The 30-year-old Saracens prop is the only player selected in Warren Gatland’s 37-man British & Irish Lions squad not currently playing Test rugby, after standing down from England duty with 44 caps to his name in August 2012.
But his form in helping Saracens reach the semi-finals of the Heineken Cup and Aviva Premiership meant he was always on Gatland’s radar and he as got the nod to go on his second Lions tour, having been part of the trip to New Zealand in 2005.
Selection is the latest chapter in Stevens’ remarkable rise from the low of the two-year drugs ban he received in 2009. But the South African-born forward does not expect to go back on his decision to make himself unavailable for England, whether Test honours lie ahead in Australia or not. “I am not thinking about that, it is just about this tour and I am relishing every minute of it,” said Stevens. “Any international player when they retire has second thoughts and it was the most difficult rugby decision I have ever made. But it was the right choice at the time. Obviously it has given me the chance to play week in, week out for Saracens and has got me in contention for this trip. It has been difficult but I didn’t retire because I didn’t think I was good enough, I retired because there were other things I needed to sort out to get back playing for Saracens.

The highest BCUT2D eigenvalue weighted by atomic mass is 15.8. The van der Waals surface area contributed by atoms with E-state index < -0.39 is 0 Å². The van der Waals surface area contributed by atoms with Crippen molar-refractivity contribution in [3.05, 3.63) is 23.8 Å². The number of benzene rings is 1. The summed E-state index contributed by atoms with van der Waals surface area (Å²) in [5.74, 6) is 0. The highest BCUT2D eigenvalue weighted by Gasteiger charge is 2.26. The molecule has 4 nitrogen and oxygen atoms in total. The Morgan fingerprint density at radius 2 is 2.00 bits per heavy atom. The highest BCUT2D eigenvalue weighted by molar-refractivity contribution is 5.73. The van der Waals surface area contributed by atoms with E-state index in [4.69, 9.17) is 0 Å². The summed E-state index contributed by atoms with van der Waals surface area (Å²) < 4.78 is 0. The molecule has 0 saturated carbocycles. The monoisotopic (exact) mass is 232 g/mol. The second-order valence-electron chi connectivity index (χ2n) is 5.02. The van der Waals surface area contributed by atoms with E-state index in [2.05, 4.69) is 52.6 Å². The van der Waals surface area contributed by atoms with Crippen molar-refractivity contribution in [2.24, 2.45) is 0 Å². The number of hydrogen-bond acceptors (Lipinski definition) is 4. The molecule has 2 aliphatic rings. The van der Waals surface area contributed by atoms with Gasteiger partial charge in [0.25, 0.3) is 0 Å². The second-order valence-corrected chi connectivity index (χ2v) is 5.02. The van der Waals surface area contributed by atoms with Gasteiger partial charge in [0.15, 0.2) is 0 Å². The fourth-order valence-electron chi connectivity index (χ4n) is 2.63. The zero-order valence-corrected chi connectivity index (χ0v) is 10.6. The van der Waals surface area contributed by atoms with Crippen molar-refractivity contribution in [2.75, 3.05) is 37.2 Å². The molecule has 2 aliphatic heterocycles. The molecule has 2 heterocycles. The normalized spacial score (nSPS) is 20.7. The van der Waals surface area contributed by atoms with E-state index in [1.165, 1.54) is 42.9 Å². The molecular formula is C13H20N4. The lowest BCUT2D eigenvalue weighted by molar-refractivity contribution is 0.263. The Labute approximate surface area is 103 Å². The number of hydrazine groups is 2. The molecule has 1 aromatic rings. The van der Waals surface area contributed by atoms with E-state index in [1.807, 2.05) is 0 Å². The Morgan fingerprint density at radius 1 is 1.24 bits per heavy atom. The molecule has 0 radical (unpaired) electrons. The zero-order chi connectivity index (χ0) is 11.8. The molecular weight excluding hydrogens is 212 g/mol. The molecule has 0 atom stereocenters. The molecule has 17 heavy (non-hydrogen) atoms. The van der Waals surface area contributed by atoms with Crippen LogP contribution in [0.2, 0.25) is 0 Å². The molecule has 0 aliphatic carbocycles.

“I had just come back from injury and it wasn’t fair on me playing a bit part for Stuart [Lancaster] when I thought I wasn’t going to be there for the World Cup in 2015.”
Stevens’ previous experience as a Lion came on the ill-fated tour of New Zealand under Sir Clive Woodward, in which the tourists suffered a 3-0 Test series defeat. Woodward was criticised for his decision to name a large initial party of 44 and to do away with the Lions tradition of players sharing rooms.
While Stevens refuses to speak ill of the organisation of the 2005 tour, he acknowledged he has already noticed some positive differences this time round. “I think 2005 was a wonderful experience for me at the time as I was a young player coming into the team. It was a disappointing tour overall but I learned a huge amount from it,” he said.
“I know from playing with Saracens and with better and worse England teams that it is really important to be tightly knit as a unit, to be brothers in arms as it were, and that is something Gats is trying to work on with all of us.
“All the boys are open to building firm connections, I also think the fact there are less players will help. Everyone will have to muck in.”